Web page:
But poetry does not, cannot just offer reactive affective mimesis. A report on reality is written in the hopes of transforming it. Dialectic might be one word for the kind of work such poetry does. Another might be transmutation. Sean Bonney’s work was always exemplary for this: when, in the second set of readings, Sophie Carapetian read out one of Sean’s poems after Katerina Gogou, rendering—at least in this reading—loneliness a means of coming together. ‘and loneliness is power is sharpened and bloodstained is swirling is swirling’. This process of conversion—loneliness as power, atomised suffering turned into a virtual collective of the excluded, including ghosts, the dead, those minimum-waged or unwaged, done daily violence to—happens in the poem first, but we have to believe that it can happen outside the poem for the poem to mean anything. Or is it the other way round? It’s again a question of scale. Sophie’s other text, a sprawling essay, began with a conceit about eyes becoming fists, turned into an analysis of mark making and the line as systems of domination—in the case of official language, official speech, the shibboleths which enables people to speak— or-in the case of much contemporary art—of participation in such processes. It ended as a demand for an intergalactic communism and a reclamation of the idea of propaganda as a necessary force. After all, why not make the most extreme demand? Why not reclaim discarded, discredited words? What is there to lose?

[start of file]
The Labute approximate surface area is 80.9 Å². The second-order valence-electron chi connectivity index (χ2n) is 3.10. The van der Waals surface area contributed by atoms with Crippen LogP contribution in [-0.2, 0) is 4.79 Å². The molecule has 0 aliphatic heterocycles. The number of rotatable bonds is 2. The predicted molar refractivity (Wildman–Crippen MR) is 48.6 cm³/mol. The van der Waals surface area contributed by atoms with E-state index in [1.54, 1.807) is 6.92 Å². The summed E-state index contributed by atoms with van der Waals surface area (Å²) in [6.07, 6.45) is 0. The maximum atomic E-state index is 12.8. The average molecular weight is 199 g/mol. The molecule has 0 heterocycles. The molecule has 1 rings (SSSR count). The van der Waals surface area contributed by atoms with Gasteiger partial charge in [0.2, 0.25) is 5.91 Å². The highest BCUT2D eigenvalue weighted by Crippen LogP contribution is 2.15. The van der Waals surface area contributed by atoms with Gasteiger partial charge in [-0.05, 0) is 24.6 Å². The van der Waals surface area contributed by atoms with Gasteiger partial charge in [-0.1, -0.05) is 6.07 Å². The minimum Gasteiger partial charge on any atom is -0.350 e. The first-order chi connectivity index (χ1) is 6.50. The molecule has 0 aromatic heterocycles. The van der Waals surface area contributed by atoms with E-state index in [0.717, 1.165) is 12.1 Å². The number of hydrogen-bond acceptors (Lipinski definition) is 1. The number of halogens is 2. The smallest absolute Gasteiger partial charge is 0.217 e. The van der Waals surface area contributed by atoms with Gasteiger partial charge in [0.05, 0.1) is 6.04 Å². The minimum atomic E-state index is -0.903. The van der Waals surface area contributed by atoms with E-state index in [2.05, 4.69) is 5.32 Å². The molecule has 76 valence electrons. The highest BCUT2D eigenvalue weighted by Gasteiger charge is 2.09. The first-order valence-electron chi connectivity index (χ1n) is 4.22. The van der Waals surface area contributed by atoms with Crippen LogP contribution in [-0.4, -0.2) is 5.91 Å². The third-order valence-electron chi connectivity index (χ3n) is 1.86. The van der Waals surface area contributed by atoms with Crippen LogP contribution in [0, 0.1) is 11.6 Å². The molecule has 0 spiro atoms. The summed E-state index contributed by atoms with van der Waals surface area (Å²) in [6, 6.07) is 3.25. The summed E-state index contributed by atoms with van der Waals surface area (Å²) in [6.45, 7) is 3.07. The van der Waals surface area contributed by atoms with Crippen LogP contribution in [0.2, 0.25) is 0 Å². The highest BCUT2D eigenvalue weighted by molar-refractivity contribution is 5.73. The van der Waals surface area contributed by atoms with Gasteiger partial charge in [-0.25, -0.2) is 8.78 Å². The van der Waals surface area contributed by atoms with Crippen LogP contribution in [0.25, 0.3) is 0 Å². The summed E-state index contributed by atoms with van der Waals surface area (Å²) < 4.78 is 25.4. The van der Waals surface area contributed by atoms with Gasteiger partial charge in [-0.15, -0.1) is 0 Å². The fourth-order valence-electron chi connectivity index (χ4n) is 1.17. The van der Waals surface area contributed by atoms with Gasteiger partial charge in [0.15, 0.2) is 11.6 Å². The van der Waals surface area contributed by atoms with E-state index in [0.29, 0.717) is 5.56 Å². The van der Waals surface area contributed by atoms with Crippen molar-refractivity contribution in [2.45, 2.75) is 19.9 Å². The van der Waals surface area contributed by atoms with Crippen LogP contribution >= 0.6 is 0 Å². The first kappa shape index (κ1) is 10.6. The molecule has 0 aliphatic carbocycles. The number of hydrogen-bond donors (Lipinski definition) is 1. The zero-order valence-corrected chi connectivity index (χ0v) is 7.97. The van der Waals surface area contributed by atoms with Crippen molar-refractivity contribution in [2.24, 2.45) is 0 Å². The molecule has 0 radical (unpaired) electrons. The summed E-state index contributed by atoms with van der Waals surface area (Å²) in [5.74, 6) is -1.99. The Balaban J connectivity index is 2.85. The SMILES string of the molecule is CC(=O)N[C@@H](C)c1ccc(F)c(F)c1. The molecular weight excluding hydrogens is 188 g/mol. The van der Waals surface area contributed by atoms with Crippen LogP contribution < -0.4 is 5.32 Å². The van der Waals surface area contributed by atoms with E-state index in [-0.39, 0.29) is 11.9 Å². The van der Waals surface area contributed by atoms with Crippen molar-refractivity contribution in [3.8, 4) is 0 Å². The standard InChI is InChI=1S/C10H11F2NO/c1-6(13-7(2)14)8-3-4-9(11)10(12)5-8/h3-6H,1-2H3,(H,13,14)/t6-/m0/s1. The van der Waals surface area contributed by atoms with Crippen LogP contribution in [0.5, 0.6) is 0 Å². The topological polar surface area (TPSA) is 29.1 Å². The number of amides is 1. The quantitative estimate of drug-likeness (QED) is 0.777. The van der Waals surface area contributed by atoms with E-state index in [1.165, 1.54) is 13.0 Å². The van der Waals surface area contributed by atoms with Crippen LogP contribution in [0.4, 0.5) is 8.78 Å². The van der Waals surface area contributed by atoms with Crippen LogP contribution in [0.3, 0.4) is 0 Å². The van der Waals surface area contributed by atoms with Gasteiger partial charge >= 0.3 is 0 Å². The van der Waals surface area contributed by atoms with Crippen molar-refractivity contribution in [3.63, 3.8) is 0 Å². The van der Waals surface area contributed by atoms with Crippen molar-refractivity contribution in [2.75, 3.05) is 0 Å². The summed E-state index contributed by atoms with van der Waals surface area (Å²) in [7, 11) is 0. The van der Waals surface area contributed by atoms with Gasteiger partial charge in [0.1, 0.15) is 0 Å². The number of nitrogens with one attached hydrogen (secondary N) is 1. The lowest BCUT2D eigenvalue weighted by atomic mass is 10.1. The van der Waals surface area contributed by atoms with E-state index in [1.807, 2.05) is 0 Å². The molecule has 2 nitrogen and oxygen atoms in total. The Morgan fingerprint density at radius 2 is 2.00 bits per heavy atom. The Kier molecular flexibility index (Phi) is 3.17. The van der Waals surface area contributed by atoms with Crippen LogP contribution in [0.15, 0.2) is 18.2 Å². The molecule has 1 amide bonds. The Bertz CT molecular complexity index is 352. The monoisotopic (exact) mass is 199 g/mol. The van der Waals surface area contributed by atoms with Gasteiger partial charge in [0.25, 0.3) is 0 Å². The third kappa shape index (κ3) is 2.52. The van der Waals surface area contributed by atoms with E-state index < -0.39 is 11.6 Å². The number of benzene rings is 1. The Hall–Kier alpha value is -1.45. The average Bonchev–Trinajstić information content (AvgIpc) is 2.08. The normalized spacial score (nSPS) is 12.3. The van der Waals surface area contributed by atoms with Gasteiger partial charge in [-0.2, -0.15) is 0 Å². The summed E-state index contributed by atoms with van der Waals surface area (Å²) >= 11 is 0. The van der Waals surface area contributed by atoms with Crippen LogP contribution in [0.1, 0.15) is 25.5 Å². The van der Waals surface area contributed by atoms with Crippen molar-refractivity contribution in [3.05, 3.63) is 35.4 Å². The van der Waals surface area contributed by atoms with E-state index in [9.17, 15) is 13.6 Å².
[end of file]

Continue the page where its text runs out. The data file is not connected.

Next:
One of Laurel’s poems contained a sardonic line about ‘form’ and ‘content’—the question debated endlessly in poetic histories and seminars rejected and taken up in new terms. In their speech, the 56a volunteer suggested a way this could be understood as a more general model, drawing links here between what makes a poem live and what makes solidarity real. Poets are not concerned with whether or not what they write is a poem: instead, it becomes a poem in the encounter between poet and text, between text and reader, an exchange, a sharing. Poiesis: “the activity in which a person brings into being something that did not exist before”. Likewise, solidarity is an action, a cutting across barriers: those suicided in prison, those on hunger strike, across the states of Britain and Fortress Europe and beyond, are not thought experiments, but real people for whom real action must be taken. The speech expressed frustration with the idea of creating ‘space’, of creating ‘community’. Sure, we need to do those things. But what about flipping the terms, and instead seeking to create ‘density’—a thickness, a concatenation of actions, of people, of poems? Such density must of necessity reach beyond poetry, poems and poets. As the PHF founding statement has it: “The problems we’re seeking to address extending far beyond any discernible ‘poetry community’—we see this fund as, at least, ‘a start’. The premise is simple: give when you can and take when you can’t.” In a variation on ‘from each according to his ability...’ giving and taking balance each other out: equilibrium is dynamic, against the entropic process by which the means and the will to live are steadily drained out, “like the use medieval use of leeches as a cure for leukaemia”, as someone remarked. Again, this doesn’t just happen in poems themselves—as condensed concentrations and containers of social energy—but in the social life around them, into and out of which the poem releases that energy.